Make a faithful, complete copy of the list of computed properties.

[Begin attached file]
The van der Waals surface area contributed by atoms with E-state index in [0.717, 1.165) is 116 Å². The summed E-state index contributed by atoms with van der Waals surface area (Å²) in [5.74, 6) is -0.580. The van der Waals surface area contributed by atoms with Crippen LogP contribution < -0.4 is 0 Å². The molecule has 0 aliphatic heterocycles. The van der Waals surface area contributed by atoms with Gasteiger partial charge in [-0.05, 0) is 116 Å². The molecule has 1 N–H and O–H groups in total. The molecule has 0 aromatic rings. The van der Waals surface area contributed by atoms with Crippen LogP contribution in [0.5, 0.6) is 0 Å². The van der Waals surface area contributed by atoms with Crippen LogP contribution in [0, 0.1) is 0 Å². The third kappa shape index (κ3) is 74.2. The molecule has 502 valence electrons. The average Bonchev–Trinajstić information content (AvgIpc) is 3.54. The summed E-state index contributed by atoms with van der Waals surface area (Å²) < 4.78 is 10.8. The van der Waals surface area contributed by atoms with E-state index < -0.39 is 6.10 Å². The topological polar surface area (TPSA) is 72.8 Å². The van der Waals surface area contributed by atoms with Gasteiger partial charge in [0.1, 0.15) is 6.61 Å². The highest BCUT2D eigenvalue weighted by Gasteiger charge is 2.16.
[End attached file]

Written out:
The van der Waals surface area contributed by atoms with E-state index in [0.717, 1.165) is 116 Å². The summed E-state index contributed by atoms with van der Waals surface area (Å²) in [5.74, 6) is -0.580. The van der Waals surface area contributed by atoms with Crippen LogP contribution < -0.4 is 0 Å². The molecule has 0 aliphatic heterocycles. The van der Waals surface area contributed by atoms with Gasteiger partial charge in [-0.05, 0) is 116 Å². The molecule has 1 N–H and O–H groups in total. The molecule has 0 aromatic rings. The van der Waals surface area contributed by atoms with Crippen LogP contribution in [0.5, 0.6) is 0 Å². The van der Waals surface area contributed by atoms with Crippen LogP contribution in [0, 0.1) is 0 Å². The third kappa shape index (κ3) is 74.2. The molecule has 502 valence electrons. The average Bonchev–Trinajstić information content (AvgIpc) is 3.54. The summed E-state index contributed by atoms with van der Waals surface area (Å²) < 4.78 is 10.8. The van der Waals surface area contributed by atoms with E-state index < -0.39 is 6.10 Å². The topological polar surface area (TPSA) is 72.8 Å². The van der Waals surface area contributed by atoms with Gasteiger partial charge in [0.1, 0.15) is 6.61 Å². The highest BCUT2D eigenvalue weighted by Gasteiger charge is 2.16.